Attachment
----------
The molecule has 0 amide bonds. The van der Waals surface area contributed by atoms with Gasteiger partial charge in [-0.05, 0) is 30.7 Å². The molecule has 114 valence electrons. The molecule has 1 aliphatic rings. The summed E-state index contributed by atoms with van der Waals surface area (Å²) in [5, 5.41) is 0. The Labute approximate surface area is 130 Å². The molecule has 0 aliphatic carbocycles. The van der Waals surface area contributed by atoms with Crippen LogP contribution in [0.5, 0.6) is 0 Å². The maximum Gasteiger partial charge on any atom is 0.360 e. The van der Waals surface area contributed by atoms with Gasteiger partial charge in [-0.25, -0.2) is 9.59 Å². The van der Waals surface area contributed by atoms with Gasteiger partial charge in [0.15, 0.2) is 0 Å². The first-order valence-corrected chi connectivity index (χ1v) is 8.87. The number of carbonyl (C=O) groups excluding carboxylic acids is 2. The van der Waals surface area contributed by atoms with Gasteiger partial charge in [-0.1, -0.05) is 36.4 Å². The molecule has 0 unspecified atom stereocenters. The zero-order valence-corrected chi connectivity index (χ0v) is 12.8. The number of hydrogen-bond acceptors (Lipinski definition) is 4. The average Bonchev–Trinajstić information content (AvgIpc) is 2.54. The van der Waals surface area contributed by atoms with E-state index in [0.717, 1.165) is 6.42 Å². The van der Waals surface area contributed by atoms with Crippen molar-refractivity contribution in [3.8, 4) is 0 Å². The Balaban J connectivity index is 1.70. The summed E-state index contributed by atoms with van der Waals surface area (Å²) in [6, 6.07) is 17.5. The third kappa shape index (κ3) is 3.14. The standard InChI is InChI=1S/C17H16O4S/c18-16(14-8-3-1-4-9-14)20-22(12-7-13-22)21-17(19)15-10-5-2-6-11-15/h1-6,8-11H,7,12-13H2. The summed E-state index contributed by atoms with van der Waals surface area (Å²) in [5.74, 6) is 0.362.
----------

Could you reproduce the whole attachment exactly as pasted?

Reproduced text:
The molecule has 0 amide bonds. The van der Waals surface area contributed by atoms with Gasteiger partial charge in [-0.05, 0) is 30.7 Å². The molecule has 114 valence electrons. The molecule has 1 aliphatic rings. The summed E-state index contributed by atoms with van der Waals surface area (Å²) in [5, 5.41) is 0. The Labute approximate surface area is 130 Å². The molecule has 0 aliphatic carbocycles. The van der Waals surface area contributed by atoms with Crippen LogP contribution in [0.5, 0.6) is 0 Å². The maximum Gasteiger partial charge on any atom is 0.360 e. The van der Waals surface area contributed by atoms with Gasteiger partial charge in [-0.25, -0.2) is 9.59 Å². The van der Waals surface area contributed by atoms with Gasteiger partial charge in [0.15, 0.2) is 0 Å². The first-order valence-corrected chi connectivity index (χ1v) is 8.87. The number of carbonyl (C=O) groups excluding carboxylic acids is 2. The van der Waals surface area contributed by atoms with Gasteiger partial charge in [-0.1, -0.05) is 36.4 Å². The molecule has 0 unspecified atom stereocenters. The zero-order valence-corrected chi connectivity index (χ0v) is 12.8. The number of hydrogen-bond acceptors (Lipinski definition) is 4. The average Bonchev–Trinajstić information content (AvgIpc) is 2.54. The van der Waals surface area contributed by atoms with E-state index in [0.717, 1.165) is 6.42 Å². The van der Waals surface area contributed by atoms with Crippen molar-refractivity contribution in [3.8, 4) is 0 Å². The Balaban J connectivity index is 1.70. The summed E-state index contributed by atoms with van der Waals surface area (Å²) in [6, 6.07) is 17.5. The third kappa shape index (κ3) is 3.14. The standard InChI is InChI=1S/C17H16O4S/c18-16(14-8-3-1-4-9-14)20-22(12-7-13-22)21-17(19)15-10-5-2-6-11-15/h1-6,8-11H,7,12-13H2. The summed E-state index contributed by atoms with van der Waals surface area (Å²) in [5.74, 6) is 0.362.